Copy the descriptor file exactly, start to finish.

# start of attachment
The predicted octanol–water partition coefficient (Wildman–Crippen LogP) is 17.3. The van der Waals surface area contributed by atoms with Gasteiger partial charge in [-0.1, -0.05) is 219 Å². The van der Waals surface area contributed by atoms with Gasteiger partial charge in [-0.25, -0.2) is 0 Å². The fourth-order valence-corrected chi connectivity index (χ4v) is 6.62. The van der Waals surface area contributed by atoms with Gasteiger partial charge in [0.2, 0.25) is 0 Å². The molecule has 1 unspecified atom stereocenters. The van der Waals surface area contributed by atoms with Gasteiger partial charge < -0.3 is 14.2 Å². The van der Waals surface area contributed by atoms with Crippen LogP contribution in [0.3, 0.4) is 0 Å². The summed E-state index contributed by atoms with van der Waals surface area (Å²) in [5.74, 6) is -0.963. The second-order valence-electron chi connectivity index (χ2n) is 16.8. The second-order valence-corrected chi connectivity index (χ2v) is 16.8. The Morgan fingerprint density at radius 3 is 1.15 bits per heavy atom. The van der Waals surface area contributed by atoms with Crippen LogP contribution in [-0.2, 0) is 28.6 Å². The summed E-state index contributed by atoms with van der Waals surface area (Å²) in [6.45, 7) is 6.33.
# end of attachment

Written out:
The predicted octanol–water partition coefficient (Wildman–Crippen LogP) is 17.3. The van der Waals surface area contributed by atoms with Gasteiger partial charge in [-0.1, -0.05) is 219 Å². The van der Waals surface area contributed by atoms with Gasteiger partial charge in [-0.25, -0.2) is 0 Å². The fourth-order valence-corrected chi connectivity index (χ4v) is 6.62. The van der Waals surface area contributed by atoms with Gasteiger partial charge in [0.2, 0.25) is 0 Å². The molecule has 1 unspecified atom stereocenters. The van der Waals surface area contributed by atoms with Gasteiger partial charge < -0.3 is 14.2 Å². The van der Waals surface area contributed by atoms with Crippen LogP contribution in [0.3, 0.4) is 0 Å². The summed E-state index contributed by atoms with van der Waals surface area (Å²) in [5.74, 6) is -0.963. The second-order valence-electron chi connectivity index (χ2n) is 16.8. The second-order valence-corrected chi connectivity index (χ2v) is 16.8. The Morgan fingerprint density at radius 3 is 1.15 bits per heavy atom. The van der Waals surface area contributed by atoms with Crippen LogP contribution in [-0.2, 0) is 28.6 Å². The summed E-state index contributed by atoms with van der Waals surface area (Å²) in [6.45, 7) is 6.33.